Lessons from Brexit: The Uncivil War

Yerin reviews Brexit: The Uncivil War and discusses the takeaways.

BREXIT. The word that no one can escape from. Especially as communications professionals, it gets frustrating when all other sector news is over shadowed by the daily coverage of the latest twists and turns. The atmosphere at Westminster is so changeable and unpredictable that PR planning is more challenging than ever.  

Brexit: the Uncivil War

In the midst of all chaos, Channel 4 recently produced a movie based on the Vote Leave campaign, directed by the acclaimed director Toby Haynes featuring Benedict Cumberbatch as the lead actor.

It was a particularly interesting watch for me as a non-UK resident during the time of campaign. I had not seen the controversial Vote Leave buses promising £350m to the NHS or frequently had to hear about Turkey being fast tracked for full EU membership. Or been exposed to the relentless so-called ‘project fear’ of the remain side.

I’d like to reflect on three main strategies I had picked up from the movie. I am not going to address the morality or transparency of the Vote Leave campaign, nor consider the politics behind it. I’m focusing on the campaign strategies from a communications professional’s point of view only.

 

First takeaway from the campaign: a simple, concise key message. 

The campaign director, Dominic Cummings, came up with a simple message that grabbed the target audience’s attention: Take Back Control. 

This brief but comprehensive phrase resonated with many who felt that were being marginalised, overlooked by politicians and disadvantaged when looking for work because of the UK’s membership of the EU. The Vote Leave campaign also used two penetrating examples. One being the message of “We send the EU £350 million every week, let’s fund our NHS instead” and the other one being “Turkey is joining”, referring to Turkey’s potential to join the EU and its consequences. 

The Leave camp came up with two phrases that really hit home with their target audience to win their hearts and minds. With the additional help of the giant print on the campaign buses, it provided the shock factor and it made many people seriously reconsider the UK’s place within the EU. The first phrase resonated with leave voters and it goes hand-in-hand with the key message of “Take back control”. Bringing £350m back to the UK for our own economy. Using the specific examples that grabbed that would be of particular relevance to the target audience clearly convinced a large number of people. 

“NHS bus”

Second takeaway from the campaign: targeting the apathetic voters, knowing this audience well.

Vote Leave identified and very effectively targeted the 3 million marginal voters.

While the Leave camp won 17,410,742 votes, remain secured 16,141,241 votes. The margin was 1,269,501 – about 1.25 million. Had the Remain sidebeen able to convince more of those 3 million voters, could the result have been reversed? It was a close thing with the majority being just over 50% of those polled.

Vote Leave targeted those people who traditionally had zero interest in politics. People that had never voted, had no inclination to vote and may never vote again. Their support was vital to the Leave campaign in securing their slender victory.

Last takeaway from the campaign: project fear, going for the heart instead of head.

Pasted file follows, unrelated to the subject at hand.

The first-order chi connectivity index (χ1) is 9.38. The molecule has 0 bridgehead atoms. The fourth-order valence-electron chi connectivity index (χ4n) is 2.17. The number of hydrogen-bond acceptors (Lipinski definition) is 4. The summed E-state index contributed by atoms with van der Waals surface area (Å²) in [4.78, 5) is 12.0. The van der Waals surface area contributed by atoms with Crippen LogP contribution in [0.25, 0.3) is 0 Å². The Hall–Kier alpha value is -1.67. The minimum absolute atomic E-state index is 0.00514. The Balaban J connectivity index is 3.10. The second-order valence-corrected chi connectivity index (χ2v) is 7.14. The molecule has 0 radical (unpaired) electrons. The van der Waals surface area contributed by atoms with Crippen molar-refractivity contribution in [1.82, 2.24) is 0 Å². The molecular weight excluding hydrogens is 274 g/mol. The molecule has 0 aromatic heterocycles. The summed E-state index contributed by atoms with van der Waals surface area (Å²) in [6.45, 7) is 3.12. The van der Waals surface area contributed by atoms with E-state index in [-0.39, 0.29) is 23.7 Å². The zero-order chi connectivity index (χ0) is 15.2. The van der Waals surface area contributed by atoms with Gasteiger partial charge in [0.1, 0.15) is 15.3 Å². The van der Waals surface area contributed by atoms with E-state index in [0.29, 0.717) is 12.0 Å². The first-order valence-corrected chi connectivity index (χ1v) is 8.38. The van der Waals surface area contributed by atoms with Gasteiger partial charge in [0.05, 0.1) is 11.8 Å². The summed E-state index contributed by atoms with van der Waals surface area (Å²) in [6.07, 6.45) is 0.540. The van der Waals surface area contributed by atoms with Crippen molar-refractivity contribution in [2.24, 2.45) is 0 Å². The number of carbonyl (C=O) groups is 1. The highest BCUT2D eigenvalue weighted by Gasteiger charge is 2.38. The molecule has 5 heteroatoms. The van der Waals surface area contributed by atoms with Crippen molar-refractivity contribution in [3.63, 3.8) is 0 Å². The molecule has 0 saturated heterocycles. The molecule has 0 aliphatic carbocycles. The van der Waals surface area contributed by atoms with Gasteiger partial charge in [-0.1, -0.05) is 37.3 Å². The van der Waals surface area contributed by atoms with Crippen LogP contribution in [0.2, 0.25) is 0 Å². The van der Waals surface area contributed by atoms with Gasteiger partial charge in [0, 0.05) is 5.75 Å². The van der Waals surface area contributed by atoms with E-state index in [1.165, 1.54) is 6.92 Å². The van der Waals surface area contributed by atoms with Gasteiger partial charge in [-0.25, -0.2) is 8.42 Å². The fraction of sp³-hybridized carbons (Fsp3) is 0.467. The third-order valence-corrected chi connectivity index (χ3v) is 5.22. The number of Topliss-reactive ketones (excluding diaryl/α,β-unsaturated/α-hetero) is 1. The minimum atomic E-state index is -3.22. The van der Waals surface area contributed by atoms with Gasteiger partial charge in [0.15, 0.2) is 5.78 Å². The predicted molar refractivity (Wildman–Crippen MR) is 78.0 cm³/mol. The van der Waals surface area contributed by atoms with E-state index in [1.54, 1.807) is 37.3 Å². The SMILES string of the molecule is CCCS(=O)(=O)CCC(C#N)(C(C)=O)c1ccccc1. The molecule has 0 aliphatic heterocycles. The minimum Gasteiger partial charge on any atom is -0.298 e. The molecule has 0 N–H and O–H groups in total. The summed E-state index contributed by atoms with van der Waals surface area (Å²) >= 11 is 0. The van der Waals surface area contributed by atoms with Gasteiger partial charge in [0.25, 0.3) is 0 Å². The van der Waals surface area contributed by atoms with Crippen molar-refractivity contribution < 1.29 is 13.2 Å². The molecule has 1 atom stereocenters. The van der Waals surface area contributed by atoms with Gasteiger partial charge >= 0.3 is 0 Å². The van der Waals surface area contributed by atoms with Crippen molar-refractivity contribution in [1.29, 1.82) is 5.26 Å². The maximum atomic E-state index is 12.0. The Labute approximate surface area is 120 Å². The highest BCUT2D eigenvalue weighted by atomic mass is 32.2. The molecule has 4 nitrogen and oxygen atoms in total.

While the Remain camp focused on facts and figures using data to support their argument, the Leave campaign really captured the imagination of their voters by tapping into how some people in Britain felt about lack of control of our own laws and borders – fear. They even had a term for this: Project Fear. 

Obviously, a referendum or any vote should follow a logical thought process but when you are faced with a choice you are not always as receptive to argument based on logic as factors triggered by emotion. That is just human nature and Cummings knew this. Often, it is easier and faster to be persuasive when you strike a chord than relying on logic – the Remain camp’s biggest mistake, in my view.

So, what can we take away from this movie and one of the most controversial times in recent UK history? 

  1. It is important to grab the audience’s attention – your message needs to be appropriate for your target voters and leave a lasting impression.
  2. Carefully and strategically identify who your potential target audience are. Having a clear strategy for the apathetic audience could seem unnecessary for a PR campaign. However, there might be a group of people who appear irrelevant and uninterested in your communications, but who could have a great impact on your campaign. They could become stakeholders TO your audience. 
  3. The last takeaway I picked up from the movie; move their hearts as well as the heads. Data, information, numbers, figures and facts are certainly extremely important. Commissioned research, governmental reports, academic literature. All these play a significant role. But when trying to engage the general public, you need to also consider how your campaign will make them feel. 

I’ve recently learnt about a social housing resident who brought MPs to tears with her heartfelt story of escaping homelessness and mental illness. I frequently read case studies of different tenants and the stories about their families. When hearing about these stories, I’m focusing more on the emotional turbulence that they have been through rather than a specific number. 

Compelling stories that back up your data and have the ability to appeal to the audience’s heart as well as head can be very compelling –the argument supported by a recent report by Shelter.

Yerin Seo is account executive at See Media.